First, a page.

Guacamelee! is an action video game platformer that was originally released for the PlayStation Vita and PlayStation 3, which was then followed by Guacamelee!: Gold Edition for Steam. Now DrinkBox Studios have launched a revamped version of the game on the PlayStation 4, Xbox One and the Wii U. Titled Guacamelee! Super Turbo Championship Edition, the new title features new bosses and levels.
GamingBolt caught up with Greg Lesky who is the Lead Designer at DrinkBox Studios to know more about the game. Check out his response below.
Ravi Sinha: Guacamelee! has seen nothing but positive support, both commercially and critically since it released. How much of that contributed to the Super Turbo Championship Edition which will be releasing on Xbox 360, Xbox One, Wii U and PS4? Did you ever expect support for the game to grow beyond the confines of the Vita and PS3?
Greg Lesky: The positive support from the community really had everything to do with it. We wanted to bring the game over to the next generation of consoles with something new, not just a port, and get it to a wider audience. I think we just made the game that we wanted to make and are happy people liked it as much as they did.
Ravi Sinha: What kind of additional content can we expect in the Super Turbo Championship Edition? Previous DLC will be attached along some new bosses and levels. What can you tell us about them?
Greg Lesky: In addition to two new levels, a new boss and a new class of “elite” enemies we’re also introducing two new moves. The first is INTENSO that you charge through doing combos. Activating it doubles both your attack and movement speed as well as your attack power for a short period of time, which you can use to get out of tough situations or speed through a level. The other is for Chicken Mode, Egg Bomb. Aside from being just fun to blow things up with exploding eggs it will open up new secret areas. We also had time to go back and tune the game, as well as address some of the feedback from the community.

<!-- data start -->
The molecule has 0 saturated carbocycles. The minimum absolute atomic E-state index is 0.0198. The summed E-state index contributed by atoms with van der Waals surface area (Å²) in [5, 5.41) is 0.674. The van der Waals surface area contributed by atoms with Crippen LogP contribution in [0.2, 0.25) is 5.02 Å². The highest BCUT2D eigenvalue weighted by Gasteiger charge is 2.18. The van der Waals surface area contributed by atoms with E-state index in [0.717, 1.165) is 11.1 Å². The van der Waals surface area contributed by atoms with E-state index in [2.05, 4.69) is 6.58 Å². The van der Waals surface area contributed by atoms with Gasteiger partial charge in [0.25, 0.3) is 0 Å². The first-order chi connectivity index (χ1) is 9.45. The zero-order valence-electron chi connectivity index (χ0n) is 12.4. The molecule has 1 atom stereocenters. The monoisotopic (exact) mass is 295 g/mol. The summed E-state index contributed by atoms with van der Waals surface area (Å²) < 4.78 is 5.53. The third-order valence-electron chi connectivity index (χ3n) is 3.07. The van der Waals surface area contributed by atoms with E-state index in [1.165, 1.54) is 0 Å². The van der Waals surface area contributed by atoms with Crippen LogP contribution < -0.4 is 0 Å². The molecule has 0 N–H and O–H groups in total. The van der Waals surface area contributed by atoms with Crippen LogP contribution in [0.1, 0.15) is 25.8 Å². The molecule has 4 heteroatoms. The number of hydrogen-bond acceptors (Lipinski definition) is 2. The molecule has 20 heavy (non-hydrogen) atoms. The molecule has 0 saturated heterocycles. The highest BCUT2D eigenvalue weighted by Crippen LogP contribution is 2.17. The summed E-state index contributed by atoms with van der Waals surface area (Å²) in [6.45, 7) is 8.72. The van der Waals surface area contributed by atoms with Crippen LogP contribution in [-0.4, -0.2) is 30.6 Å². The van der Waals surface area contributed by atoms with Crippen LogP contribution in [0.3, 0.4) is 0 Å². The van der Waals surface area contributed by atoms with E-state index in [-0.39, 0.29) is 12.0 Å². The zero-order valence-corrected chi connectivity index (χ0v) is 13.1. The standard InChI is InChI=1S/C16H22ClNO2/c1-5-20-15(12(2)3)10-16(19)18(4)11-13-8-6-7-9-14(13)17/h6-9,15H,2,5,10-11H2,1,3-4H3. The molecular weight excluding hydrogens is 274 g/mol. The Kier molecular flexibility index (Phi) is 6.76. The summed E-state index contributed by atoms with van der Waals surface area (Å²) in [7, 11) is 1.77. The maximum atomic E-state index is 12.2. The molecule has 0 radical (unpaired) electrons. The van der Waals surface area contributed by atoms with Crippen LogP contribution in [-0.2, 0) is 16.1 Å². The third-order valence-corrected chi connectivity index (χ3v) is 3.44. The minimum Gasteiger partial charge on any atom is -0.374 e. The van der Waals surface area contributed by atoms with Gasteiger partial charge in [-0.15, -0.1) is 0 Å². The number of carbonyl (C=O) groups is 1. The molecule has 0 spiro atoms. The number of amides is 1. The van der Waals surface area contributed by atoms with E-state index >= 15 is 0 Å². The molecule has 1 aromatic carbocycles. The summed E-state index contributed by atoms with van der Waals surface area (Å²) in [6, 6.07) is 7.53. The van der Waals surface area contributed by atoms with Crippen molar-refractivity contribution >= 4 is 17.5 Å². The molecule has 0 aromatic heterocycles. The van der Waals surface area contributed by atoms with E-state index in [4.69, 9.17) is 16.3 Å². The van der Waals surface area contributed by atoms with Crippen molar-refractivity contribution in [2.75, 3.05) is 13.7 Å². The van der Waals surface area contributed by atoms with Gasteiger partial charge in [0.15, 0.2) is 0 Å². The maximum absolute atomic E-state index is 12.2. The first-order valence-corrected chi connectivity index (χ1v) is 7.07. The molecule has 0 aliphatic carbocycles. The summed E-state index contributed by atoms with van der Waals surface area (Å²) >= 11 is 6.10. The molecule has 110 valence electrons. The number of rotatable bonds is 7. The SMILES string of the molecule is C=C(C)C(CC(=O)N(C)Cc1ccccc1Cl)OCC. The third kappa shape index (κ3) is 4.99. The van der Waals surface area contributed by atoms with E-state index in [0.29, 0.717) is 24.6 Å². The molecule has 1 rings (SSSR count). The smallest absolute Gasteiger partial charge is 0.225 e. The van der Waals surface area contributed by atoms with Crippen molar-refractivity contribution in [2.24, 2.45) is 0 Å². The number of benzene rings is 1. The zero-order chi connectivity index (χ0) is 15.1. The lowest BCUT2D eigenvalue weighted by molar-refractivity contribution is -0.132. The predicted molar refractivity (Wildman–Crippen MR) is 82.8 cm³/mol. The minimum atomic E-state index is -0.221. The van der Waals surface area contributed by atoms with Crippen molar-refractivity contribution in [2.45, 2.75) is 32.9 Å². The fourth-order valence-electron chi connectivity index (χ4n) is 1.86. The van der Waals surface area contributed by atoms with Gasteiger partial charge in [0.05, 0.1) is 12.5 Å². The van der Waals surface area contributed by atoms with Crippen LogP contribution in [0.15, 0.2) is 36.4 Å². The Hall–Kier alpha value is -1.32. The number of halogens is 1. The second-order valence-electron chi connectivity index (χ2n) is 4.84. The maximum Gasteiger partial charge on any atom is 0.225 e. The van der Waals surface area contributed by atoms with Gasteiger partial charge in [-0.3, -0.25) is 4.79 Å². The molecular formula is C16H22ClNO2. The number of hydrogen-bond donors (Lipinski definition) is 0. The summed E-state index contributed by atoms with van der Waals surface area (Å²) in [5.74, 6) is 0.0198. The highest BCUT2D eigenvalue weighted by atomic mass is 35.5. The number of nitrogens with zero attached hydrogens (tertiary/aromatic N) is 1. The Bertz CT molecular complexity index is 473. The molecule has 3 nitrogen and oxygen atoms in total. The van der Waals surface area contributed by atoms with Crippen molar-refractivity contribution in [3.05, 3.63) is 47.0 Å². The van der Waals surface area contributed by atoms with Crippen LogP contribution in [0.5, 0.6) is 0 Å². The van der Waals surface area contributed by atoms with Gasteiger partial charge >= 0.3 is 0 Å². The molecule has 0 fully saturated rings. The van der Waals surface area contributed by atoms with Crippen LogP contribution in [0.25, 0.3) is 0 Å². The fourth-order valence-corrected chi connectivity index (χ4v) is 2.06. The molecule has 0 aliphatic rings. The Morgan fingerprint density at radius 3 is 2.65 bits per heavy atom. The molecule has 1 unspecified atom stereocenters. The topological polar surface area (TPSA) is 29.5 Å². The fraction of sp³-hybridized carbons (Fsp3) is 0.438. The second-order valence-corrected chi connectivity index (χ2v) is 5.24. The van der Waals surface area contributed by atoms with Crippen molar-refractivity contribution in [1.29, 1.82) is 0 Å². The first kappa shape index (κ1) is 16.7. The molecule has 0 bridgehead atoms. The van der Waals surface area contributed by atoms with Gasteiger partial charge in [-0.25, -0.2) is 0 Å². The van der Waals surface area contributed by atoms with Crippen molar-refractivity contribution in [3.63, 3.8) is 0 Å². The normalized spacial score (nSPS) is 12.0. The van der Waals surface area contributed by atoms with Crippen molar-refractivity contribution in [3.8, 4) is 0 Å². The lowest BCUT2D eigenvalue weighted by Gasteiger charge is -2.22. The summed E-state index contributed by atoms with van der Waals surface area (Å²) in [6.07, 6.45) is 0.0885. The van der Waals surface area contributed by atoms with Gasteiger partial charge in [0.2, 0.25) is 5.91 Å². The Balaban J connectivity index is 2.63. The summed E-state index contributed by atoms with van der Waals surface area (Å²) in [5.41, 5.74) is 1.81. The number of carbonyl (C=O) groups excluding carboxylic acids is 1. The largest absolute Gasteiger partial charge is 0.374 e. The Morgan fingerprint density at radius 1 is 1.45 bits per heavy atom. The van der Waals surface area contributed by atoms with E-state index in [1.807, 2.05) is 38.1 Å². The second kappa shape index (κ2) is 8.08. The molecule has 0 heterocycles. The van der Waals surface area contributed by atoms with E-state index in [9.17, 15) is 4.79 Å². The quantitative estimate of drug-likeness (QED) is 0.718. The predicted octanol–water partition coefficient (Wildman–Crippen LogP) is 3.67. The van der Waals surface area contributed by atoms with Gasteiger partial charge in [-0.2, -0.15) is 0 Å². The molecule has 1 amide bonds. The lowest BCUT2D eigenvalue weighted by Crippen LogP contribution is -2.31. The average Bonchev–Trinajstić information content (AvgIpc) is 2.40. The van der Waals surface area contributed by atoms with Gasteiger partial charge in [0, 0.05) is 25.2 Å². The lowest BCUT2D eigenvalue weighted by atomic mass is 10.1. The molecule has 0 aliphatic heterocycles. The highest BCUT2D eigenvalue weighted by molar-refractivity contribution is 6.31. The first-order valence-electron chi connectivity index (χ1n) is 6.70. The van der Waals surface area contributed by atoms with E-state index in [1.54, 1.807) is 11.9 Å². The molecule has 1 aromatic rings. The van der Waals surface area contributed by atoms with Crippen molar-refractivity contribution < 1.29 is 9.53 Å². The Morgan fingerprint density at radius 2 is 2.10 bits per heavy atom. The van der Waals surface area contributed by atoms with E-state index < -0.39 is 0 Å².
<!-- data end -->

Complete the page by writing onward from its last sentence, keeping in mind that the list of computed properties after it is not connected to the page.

"Nintendo has been helpful and easy to work with. Whenever we've reached out to Nintendo they've always been helpful and responsive, and you can't ask for more than that."
Ravi Sinha: Will you be taking advantage of the additional power that the PS4 and Xbox One offer to visually improve the game or even revamp it significantly from the initial release?
Greg Lesky: Now that we don’t have to worry as much about memory and overdraw issues, our Art Director was able to put in all the extra details and effects he always wanted to shove into the original release but couldn’t. We didn’t completely redo the art as much as we wanted, but we finally got the game polished to the level it was meant to be. This includes better lighting, better antialiasing, more particles and effects on screen at once, extra layers of foreground and background props, water distortion effects, and most noticeable of all; real-time cast shadows that add much more depth and life to the environments of Guacamelee.
Ravi Sinha: Guacamelee! Super Turbo Championship Edition will also be out on the Wii U, which has been a negative rap in the past year due to limited sales and games selection. How was the development process for the console and your dealings with Nintendo?
Greg Lesky: Nintendo has been helpful and easy to work with. Whenever we’ve reached out to Nintendo they’ve always been helpful and responsive, and you can’t ask for more than that. As for development, the initial port took a little while to get working, but once that was done things went smoothly.
Ravi Sinha: How will the game take advantage of the Wii U GamePad? Will it allow for significantly different gameplay than the PS4 and Xbox One?
Greg Lesky: Being a smaller team we focused more on getting the game to the new consoles rather than building console-specific features. However the GamePad will allow players to either mirror the game screen or display the world map.